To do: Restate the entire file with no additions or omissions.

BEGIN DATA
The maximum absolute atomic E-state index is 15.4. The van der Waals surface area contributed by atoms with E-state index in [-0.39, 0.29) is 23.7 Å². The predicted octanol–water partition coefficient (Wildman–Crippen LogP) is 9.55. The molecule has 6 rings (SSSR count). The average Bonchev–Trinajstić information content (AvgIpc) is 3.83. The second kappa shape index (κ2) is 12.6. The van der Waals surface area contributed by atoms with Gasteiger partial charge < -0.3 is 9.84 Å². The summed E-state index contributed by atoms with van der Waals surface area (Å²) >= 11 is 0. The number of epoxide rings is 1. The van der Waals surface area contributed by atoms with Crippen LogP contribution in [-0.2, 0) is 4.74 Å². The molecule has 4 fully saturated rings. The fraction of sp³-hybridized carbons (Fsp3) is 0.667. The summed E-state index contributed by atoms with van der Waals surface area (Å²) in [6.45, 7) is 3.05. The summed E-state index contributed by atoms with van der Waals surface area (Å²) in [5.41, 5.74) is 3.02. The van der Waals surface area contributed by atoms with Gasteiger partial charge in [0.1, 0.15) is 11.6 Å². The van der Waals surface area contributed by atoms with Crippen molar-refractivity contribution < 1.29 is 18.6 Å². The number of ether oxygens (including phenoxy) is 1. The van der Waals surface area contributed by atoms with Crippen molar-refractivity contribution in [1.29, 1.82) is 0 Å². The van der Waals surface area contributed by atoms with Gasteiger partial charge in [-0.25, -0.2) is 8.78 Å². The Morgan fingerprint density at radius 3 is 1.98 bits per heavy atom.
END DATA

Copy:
The maximum absolute atomic E-state index is 15.4. The van der Waals surface area contributed by atoms with E-state index in [-0.39, 0.29) is 23.7 Å². The predicted octanol–water partition coefficient (Wildman–Crippen LogP) is 9.55. The molecule has 6 rings (SSSR count). The average Bonchev–Trinajstić information content (AvgIpc) is 3.83. The second kappa shape index (κ2) is 12.6. The van der Waals surface area contributed by atoms with Gasteiger partial charge < -0.3 is 9.84 Å². The summed E-state index contributed by atoms with van der Waals surface area (Å²) >= 11 is 0. The number of epoxide rings is 1. The van der Waals surface area contributed by atoms with Crippen LogP contribution in [-0.2, 0) is 4.74 Å². The molecule has 4 fully saturated rings. The fraction of sp³-hybridized carbons (Fsp3) is 0.667. The summed E-state index contributed by atoms with van der Waals surface area (Å²) in [6.45, 7) is 3.05. The summed E-state index contributed by atoms with van der Waals surface area (Å²) in [5.41, 5.74) is 3.02. The van der Waals surface area contributed by atoms with Gasteiger partial charge in [0.1, 0.15) is 11.6 Å². The van der Waals surface area contributed by atoms with Crippen molar-refractivity contribution < 1.29 is 18.6 Å². The number of ether oxygens (including phenoxy) is 1. The van der Waals surface area contributed by atoms with Crippen molar-refractivity contribution in [1.29, 1.82) is 0 Å². The van der Waals surface area contributed by atoms with Gasteiger partial charge in [-0.25, -0.2) is 8.78 Å². The Morgan fingerprint density at radius 3 is 1.98 bits per heavy atom.